# The Biltmore Stick

## A Tree Measurement Tool

The Biltmore Stick is an old tool, dating to around the (middle of the 18th century). The concept is simple: a device that can be used easily in the field to measure trunk diameters and heights of standing trees.

The stick looks like the familiar "yard stick." It is (usually) a strip of wood with measurements marked to show the corresponding diameter or height. It differs from the yard stick, though, in that the increments of the measurements decrease as the diameter or height increases.

### To measure diameter

The stick is held against the tree trunk at arm's length (about 25 inches from the eye- practice to get it the right distance!). The stick should be perpendicular to your arm, and should just touch the trunk. Align the "0" (zero) mark with the edge of the trunk, so it appears they are in line. Without moving your head, look at the far end of the stick, and note where the other side of the trunk crosses the stick. Read the measurement directly from the stick.

That's all there is! The key is to practice for accuracy and consistency. The points to remember are:

- Keep the stick perpendicular to your reach.
- Hold the stick the right distance from your eye (25 inches is standard, but you can customize your stick)
- Do not move your head when reading the far end (this causes a shift in the intersect with the tree trunk)
- Accuracy is not guaranteed. Practice helps. The nearest two-inch diameter class is suggested.

### How It Works

There is a little math involved in this. Remember your high school trigonometry? A couple of triangles show the process.

The stick is represented in the diagram by the *blue* line. As
you hold the stick against the tree, your line of sight is perpendicular
to the stick at the zero mark, where it lines up with the left side of
the tree. When you sight to the right edge of the tree, you read the diameter
where the tree appears to intersect the stick. Since the radius is not
in a direct line, an adjustment must be made. Otherwise the reading would
be much too high (the point on the tree diameter where the lines intersect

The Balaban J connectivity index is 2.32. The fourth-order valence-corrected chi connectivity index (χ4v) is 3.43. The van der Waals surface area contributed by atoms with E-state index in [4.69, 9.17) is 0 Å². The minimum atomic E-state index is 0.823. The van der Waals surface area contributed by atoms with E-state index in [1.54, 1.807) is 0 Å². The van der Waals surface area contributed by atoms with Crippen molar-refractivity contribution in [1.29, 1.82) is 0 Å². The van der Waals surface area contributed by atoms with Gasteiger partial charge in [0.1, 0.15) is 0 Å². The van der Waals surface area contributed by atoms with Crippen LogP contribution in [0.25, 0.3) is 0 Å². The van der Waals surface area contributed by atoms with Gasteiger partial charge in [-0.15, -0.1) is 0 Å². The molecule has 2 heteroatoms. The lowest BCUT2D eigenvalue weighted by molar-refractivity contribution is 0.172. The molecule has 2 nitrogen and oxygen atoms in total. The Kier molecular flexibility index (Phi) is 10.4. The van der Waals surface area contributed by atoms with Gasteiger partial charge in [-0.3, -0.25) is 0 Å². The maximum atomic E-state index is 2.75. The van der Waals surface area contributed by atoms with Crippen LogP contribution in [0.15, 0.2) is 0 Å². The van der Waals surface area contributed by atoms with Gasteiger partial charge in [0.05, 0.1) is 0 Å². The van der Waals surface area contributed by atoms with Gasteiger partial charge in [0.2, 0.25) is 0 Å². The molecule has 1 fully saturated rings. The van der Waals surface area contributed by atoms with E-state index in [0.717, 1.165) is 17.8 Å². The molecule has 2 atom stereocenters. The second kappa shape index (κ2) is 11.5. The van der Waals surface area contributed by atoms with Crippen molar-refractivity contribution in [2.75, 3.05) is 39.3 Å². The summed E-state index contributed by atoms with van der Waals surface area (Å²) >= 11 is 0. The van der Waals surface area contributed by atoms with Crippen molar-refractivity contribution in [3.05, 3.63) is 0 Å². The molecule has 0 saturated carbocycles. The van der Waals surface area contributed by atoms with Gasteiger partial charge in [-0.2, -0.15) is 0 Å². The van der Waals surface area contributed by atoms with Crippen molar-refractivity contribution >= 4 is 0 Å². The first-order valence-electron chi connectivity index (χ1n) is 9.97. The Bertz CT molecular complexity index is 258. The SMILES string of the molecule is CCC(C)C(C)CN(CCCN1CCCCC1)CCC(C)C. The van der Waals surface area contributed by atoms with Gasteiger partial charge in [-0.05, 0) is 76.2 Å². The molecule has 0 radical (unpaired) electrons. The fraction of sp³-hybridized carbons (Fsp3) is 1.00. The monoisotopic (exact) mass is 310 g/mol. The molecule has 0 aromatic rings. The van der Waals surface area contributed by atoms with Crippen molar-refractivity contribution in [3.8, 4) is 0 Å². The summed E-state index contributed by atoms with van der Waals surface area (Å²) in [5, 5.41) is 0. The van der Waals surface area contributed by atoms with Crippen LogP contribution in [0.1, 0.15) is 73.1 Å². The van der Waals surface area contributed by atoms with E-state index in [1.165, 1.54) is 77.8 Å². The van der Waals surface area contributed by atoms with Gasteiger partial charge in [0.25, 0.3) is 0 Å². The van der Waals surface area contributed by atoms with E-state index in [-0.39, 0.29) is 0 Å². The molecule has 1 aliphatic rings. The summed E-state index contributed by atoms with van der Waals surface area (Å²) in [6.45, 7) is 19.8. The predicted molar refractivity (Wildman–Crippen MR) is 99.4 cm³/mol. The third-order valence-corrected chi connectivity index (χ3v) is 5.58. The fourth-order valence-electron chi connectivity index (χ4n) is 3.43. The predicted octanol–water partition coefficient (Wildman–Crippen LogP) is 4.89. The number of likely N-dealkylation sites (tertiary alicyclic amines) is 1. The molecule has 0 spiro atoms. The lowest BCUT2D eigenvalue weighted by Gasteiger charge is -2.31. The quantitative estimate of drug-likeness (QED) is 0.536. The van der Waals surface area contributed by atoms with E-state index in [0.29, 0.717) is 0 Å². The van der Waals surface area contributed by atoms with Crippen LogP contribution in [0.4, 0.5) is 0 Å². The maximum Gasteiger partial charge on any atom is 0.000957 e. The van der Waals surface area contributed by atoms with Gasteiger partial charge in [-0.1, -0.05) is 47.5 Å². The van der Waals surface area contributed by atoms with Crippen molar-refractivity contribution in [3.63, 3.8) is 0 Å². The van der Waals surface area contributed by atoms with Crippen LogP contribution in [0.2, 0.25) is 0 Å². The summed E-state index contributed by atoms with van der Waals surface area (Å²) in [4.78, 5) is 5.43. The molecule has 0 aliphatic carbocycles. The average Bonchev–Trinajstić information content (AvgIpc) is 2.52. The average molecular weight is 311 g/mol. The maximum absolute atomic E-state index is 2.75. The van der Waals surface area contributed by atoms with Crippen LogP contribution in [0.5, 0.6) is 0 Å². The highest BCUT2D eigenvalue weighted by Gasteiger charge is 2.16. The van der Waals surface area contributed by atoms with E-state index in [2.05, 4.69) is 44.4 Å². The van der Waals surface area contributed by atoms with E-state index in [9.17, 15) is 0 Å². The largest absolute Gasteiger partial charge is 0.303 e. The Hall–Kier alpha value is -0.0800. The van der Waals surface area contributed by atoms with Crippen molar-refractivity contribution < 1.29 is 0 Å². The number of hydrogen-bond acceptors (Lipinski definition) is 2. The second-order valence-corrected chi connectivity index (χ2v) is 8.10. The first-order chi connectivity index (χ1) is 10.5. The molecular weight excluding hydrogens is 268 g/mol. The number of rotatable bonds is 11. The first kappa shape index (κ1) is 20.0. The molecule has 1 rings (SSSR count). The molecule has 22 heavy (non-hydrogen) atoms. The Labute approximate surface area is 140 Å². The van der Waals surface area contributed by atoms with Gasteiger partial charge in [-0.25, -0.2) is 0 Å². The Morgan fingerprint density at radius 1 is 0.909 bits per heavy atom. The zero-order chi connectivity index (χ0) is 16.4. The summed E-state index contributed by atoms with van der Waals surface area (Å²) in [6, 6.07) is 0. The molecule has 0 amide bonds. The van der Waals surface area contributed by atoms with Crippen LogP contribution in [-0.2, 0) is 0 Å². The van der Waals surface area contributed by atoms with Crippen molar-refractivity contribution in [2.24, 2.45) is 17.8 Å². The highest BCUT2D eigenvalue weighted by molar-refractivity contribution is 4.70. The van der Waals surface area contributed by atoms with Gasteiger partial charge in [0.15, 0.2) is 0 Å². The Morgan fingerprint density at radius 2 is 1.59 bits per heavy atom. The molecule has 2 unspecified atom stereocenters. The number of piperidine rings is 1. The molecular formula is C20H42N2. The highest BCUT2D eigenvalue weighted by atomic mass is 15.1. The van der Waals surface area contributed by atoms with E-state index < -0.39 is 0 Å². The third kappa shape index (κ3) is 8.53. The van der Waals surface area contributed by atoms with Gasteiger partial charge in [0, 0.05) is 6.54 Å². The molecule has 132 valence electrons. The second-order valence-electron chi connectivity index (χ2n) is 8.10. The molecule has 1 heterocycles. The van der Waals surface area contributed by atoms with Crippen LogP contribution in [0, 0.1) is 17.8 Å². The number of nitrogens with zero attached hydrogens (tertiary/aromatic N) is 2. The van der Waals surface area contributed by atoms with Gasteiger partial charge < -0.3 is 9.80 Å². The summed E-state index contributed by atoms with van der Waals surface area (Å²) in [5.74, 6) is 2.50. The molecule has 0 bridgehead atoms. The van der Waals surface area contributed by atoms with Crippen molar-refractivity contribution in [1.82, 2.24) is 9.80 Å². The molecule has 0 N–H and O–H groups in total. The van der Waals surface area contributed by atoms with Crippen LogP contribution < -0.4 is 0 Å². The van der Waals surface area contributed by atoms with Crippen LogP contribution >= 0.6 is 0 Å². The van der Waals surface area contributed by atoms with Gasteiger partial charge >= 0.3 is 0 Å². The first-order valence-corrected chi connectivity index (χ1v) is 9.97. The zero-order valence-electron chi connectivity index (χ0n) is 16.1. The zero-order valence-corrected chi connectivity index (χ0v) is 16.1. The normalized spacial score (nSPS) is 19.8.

out beyond the trunk).

For a given tree diameter we know the radius (**R**). We
also know distance to the tree from the apex (eye) is a set distance. For
this example, we'll use 25 inches, the standard distance. The length from
the eye to the center of the tree is **(R + 25)**. From this,
we calculate the angle (**a**). Since the two main triangles
are the same, we know that the tangent of twice the angle (**a**)
is the stick measurement divided by the distance from the eye to the stick
(**tan 2a = d / 25**). Now we just substitute the value of
twice the angle (**a**) into the formula and solve for (**d**).

d = 25 * tan (2 * (arctan [R / (R + 25)])

You can sit down with the old trig tables and some paper to figure this out, or you can have your computer do it for you. A spreadsheet applications does it quite neatly. You can also adjust the distance for your customized stick to your reach. If you have long arms, maybe 26 or 27 inches will be more comfortable. Just change that parameter in the formula.

The chart below contains the stick measurements. Measure the Stick distance
along the Biltmore stick, and mark it clearly. Continue for the length
of the stick. Be sure to clearly mark the tree diameter that corresponds
to each measurement. When you are finished, coat the entire stick with
a clear finish such as polyurethane, for durability. Note that the chart
is in *inches*, and is for a *25-inch reach*.

Tree |
Stick |
Tree |
Stick |

10 | 8.6 | 30 | 21.8 |

11 | 9.3 | 31 | 22.4 |

12 | 10.1 | 32 | 23 |

13 | 10.8 | 33 | 23.6 |

14 | 11.5 | 34 | 24.2 |

15 | 12.2 | 35 | 24.8 |

16 | 12.9 | 36 | 25.4 |

17 | 13.6 | 37 | 26 |

18 | 14.2 | 38 | 26.5 |

19 | 14.9 | 39 | 27.1 |

20 | 15.6 | 40 | 27.7 |

21 | 16.2 | 41 | 28.3 |

22 | 16.9 | 42 | 28.8 |

23 | 17.5 | 43 | 29.4 |

24 | 18.1 | 44 | 30 |

25 | 18.8 | 45 | 30.5 |

26 | 19.4 | 46 | 31.1 |

27 | 20 | 47 | 31.7 |

28 | 20.6 | 48 | 32.2 |

29 | 21.2 |

### Height Measurements

You can easily add height measurements to your stick, making it easy to estimate tree height. The formula for this is very easy. Use the same "reach," or distance from eye to stick. You will also need to know the distance from you are standing from the tree. A distance of 100 feet is suggested as a base. Some sticks have scales for 100 and for 66 feet (one chain).

To determine the height of the tree (or other object) hold the stick vertically at your normal reach. Align the zero point with the bottom of the tree stump. Read the height at the point where the top of the tree appears to intersect the stick.

The formula is easier for this part. To calculate the measurement on the
stick (**S**) at a base distance of 100 feet:

S = 25 * (H / 100)

For a base of 66 feet:

S = 25 * (H / 66)

As with the other formula, if you have a reach that is greater or less than 25 inches, you can vary the formula accordingly. Now simply measure your stick, and mark it. Be sure to label the scales as 100 foot base or 66 foot base.

As a final feature on your stick, mark off standard inches. This can be a great help in measuring cut stumps, logs, etc. You don't need to put all the scales on one side- there are several sides and even the edges you can use. Drill a hole in one end of the stick, and attach a leather or nylon thong as a wrist strap. And remember to finish with a clear coat.

© Copyright 1996, Russell E. Carlson